There is no need to worry about getting hacked. As Kelsenellenelvian said the chances of you getting hacked are slim. People are just trying to scare you into getting their product. I cant find this image now, but It showed a table of windows xp, vista, 7, and 8 with amount of known exploits. Behold Xp was the one with the least exploits and 8 with the most :whistle: . (Image is somewhere on the Deeper impressions thread) Personally I think that XP would be very safe since it was around for such a longtime that finding new exploits should be really hard (Most xp exploits come from software not the os its-self) I dont know what else they can find honesty its like beating a dead horse.


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#11
jaclaz

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Let's put it this other way (anecdotal :w00t:), I have never seen in my whole life an actual vulnerability actually being taken advantage of by a "hacker" on a non-business installment.

 

Anything I ever came across was introduced in the affected machine(s):

  1. by senselessly clicking on a link on a received e-mail (or with Outlook/Outlook Express just opening a received e-mail)
  2. by getting a virus/malware as "strings attached" to a downloaded file, usually "border line" with legality or beyond it (warez, pirated movies, etc.)
  3. by browsing on a malicious site (often connected with the above)
  4. by physical insertion in the machine of a USB stick (previously and separately affected because of one of the reasons above)

The whole point is that someone that writes a malware/virus etc. would do this mainly for one of these three reasons:

  1. sheer fun/show off/brag about how clever he/she is <- no profit
  2. create havoc on large scale <- no profit
  3. get money (lots of it) <- profit

Now:

  1. the first one is just a "kid" and has no interest in targeting specifically you, as it wouldn't produce the kind of publicity wished for. 
  2. the second one is someone that is against all humanity (or technology or MS or all of them) and also has no interest in targeting you.
  3. the third one is someone that wants money and since you have not enough of it and it would cost him/her much more time and effort to target individuals (to get only a little money) than trying to collect money by infecting the largest possible number of machines, also has no particular interest on you.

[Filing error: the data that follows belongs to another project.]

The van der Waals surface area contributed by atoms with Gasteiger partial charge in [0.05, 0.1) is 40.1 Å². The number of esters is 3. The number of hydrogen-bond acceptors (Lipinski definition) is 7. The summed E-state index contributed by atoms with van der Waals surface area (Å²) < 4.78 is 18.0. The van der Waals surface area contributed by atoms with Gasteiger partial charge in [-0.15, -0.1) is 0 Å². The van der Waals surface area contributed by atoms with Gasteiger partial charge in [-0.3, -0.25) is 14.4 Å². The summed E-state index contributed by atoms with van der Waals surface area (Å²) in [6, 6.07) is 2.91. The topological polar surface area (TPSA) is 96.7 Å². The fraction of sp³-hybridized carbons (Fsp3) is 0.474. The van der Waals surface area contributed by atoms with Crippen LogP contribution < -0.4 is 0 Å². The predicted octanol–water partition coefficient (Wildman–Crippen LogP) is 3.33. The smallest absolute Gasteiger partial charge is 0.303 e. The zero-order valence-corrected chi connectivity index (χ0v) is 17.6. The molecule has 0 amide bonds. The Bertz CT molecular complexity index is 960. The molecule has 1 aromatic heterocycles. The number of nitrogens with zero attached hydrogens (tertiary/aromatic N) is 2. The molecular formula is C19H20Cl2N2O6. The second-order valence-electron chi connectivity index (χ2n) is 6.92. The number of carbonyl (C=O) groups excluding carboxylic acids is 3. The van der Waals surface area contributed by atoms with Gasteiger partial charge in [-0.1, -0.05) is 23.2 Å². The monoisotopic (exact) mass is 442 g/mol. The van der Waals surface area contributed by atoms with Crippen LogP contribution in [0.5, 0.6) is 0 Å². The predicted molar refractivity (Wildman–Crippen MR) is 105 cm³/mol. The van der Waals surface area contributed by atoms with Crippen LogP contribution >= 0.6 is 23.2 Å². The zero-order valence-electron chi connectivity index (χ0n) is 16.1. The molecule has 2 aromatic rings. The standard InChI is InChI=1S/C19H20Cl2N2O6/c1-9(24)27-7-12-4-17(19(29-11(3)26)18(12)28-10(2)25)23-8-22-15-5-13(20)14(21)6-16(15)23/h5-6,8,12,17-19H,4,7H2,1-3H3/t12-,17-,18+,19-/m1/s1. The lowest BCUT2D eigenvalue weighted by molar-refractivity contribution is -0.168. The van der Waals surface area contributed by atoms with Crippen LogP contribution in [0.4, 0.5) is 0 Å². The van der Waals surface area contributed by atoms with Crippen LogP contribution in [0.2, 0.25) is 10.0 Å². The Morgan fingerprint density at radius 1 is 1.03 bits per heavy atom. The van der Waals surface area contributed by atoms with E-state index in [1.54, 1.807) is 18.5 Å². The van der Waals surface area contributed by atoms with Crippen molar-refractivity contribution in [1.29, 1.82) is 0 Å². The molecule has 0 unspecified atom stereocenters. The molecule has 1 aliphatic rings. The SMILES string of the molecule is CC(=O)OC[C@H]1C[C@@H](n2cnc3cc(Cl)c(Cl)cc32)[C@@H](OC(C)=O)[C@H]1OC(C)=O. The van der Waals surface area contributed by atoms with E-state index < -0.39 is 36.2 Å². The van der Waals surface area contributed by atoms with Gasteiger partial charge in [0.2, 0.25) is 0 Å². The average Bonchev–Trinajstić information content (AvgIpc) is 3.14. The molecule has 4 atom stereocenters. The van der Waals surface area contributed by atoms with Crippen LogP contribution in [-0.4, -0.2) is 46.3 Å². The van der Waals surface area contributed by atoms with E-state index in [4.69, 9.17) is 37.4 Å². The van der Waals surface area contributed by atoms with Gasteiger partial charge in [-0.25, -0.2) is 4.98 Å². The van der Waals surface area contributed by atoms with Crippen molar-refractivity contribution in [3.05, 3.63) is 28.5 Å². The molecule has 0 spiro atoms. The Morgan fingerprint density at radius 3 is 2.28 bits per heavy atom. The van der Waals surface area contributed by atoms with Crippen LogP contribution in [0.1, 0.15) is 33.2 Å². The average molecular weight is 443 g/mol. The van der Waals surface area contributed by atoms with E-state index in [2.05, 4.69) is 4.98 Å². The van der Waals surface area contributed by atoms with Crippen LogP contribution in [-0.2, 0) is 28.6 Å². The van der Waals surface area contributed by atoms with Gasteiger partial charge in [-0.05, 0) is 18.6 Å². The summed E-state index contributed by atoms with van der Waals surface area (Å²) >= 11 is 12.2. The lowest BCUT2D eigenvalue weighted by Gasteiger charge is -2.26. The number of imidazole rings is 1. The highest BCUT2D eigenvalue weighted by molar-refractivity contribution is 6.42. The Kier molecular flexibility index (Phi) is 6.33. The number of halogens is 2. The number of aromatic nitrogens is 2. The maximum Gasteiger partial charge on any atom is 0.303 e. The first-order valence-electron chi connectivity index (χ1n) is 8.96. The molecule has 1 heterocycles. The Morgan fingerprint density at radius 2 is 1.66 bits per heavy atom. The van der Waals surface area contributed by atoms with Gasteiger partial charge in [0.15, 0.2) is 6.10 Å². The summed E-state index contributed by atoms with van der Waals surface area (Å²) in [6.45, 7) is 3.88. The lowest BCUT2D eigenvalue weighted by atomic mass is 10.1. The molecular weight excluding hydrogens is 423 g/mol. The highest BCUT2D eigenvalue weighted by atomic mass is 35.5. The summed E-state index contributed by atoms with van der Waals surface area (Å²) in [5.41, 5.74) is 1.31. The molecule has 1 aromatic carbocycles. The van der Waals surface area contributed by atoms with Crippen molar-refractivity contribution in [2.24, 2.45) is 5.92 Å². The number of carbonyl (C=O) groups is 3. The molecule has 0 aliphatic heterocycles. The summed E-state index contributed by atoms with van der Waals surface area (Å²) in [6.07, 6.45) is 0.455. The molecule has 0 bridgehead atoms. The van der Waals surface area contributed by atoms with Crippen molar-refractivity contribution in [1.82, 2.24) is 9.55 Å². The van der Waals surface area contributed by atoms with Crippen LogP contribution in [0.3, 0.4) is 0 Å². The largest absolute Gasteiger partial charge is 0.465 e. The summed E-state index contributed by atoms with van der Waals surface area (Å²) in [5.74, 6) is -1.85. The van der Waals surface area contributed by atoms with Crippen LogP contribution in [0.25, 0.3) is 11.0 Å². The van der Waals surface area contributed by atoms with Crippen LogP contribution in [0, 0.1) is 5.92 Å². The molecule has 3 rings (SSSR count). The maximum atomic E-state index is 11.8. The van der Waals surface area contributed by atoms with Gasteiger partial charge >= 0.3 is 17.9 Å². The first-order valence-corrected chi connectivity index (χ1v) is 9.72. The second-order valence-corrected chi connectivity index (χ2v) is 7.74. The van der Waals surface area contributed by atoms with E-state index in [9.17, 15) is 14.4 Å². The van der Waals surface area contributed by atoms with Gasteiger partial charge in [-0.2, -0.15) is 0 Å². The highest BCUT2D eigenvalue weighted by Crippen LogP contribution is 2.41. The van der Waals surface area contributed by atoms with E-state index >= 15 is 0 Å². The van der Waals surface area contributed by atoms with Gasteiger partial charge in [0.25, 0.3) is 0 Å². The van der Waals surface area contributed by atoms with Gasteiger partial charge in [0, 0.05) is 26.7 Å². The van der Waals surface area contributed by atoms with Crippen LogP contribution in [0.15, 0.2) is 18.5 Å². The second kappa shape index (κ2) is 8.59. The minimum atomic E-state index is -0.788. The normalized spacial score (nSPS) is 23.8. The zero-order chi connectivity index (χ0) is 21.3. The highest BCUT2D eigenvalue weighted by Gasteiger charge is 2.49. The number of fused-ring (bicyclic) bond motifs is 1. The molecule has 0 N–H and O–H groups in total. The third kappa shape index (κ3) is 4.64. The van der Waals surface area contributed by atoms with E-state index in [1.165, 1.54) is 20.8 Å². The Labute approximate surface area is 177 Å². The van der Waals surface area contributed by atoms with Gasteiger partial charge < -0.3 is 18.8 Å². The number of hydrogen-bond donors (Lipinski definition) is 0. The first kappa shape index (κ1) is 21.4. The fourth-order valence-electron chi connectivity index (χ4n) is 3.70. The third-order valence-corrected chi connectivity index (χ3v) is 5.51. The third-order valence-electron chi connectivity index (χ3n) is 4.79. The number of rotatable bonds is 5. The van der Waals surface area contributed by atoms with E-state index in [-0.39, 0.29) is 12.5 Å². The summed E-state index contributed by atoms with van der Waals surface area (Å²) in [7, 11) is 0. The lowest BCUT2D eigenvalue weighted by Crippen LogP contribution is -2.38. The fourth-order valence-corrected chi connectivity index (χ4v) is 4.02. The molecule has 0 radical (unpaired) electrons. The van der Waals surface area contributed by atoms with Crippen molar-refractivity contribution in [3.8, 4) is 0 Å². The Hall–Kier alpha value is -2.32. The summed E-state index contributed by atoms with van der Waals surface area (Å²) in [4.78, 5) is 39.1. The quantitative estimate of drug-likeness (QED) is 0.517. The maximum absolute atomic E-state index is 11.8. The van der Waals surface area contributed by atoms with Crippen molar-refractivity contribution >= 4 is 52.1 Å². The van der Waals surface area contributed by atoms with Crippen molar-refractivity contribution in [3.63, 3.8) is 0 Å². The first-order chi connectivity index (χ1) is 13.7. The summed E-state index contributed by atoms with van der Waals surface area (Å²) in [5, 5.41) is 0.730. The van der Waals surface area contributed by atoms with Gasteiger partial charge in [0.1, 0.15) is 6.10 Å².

What remains are just two possibilities:

  1. you have (personally) offended the "hacker" or however made the "hacker" willing to take a personal revenge against you
  2. you have (personally) offended someone and this someone has enough money (and the capabilities) to find and hire a "hacker" to have him/her take the revenge

All in all, if you behave nicely enough with all people :), you should be safe from these.

 

You are however a target, but just one target in the mass of other targets, there is nothing particularly "safe" to do, but you will have to adopt a strategy similar to the one in the old bear joke:

http://www.forensicf...567580/#6567580

you don't have to be "better than the hacker is", you need to be "better than a large enough number of possible victims".

 

jaclaz


Edited by jaclaz, 19 April 2014 - 09:44 AM.


#12
vipejc

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Then it sounds like I have absolutely nothing to worry about, as I'm as careful as they come and haven't had a virus in over 10 years! I just wanted to make sure I didn't overlook something because I invested a lot of time and money into XP. Look, the truth is MS just wants everybody to upgrade to Windows 7 or newer and stupidly spend $200 for a dummed down OS with a lot less functionality and slightly better security. But the truth is Windows 7 and newer also have OS exploits that will also need to be constantly patched as they age. The only reason 7 and newer don't get hacked as much is because they're much newer. Someday they'll be in the same boat as XP. The truth is XP is the most stable and productive OS in the world, and only a fool would stop using it. If MS would just get some intelligence and work hard to surpass it, so many people would say "Yes, this new Windows makes XP look like DOS. It's so much faster and more productive. No more Blue Screens. Just a world better." Then even I would drop XP. But that will never happen. MS was always okay until mid-2006. Never great at anything, but mostly passable. Then once Gates left, it's been all downhill. Every MS product is a joke, from the Xbox 360 to Windows 8. So simply put, don't buy any Microsoft products. It's nothing but a money-making game. They want to play computer Nazi and force upgrades, instead of making people want to buy. It's pathetic. And I just want Microsoft dead and buried. The world doesn't need them anymore. The moral of this story is simple. Either Microsoft starts working harder and always works hard to keep pushing technology in the right direction, or they need to just GTFO of business. The game never stops. Microsoft likes to make an OS and support it for 2 years. Then they say time to upgrade for no good reason. They just want stupid money. And if they earned my money, I'd be happy to give it to them.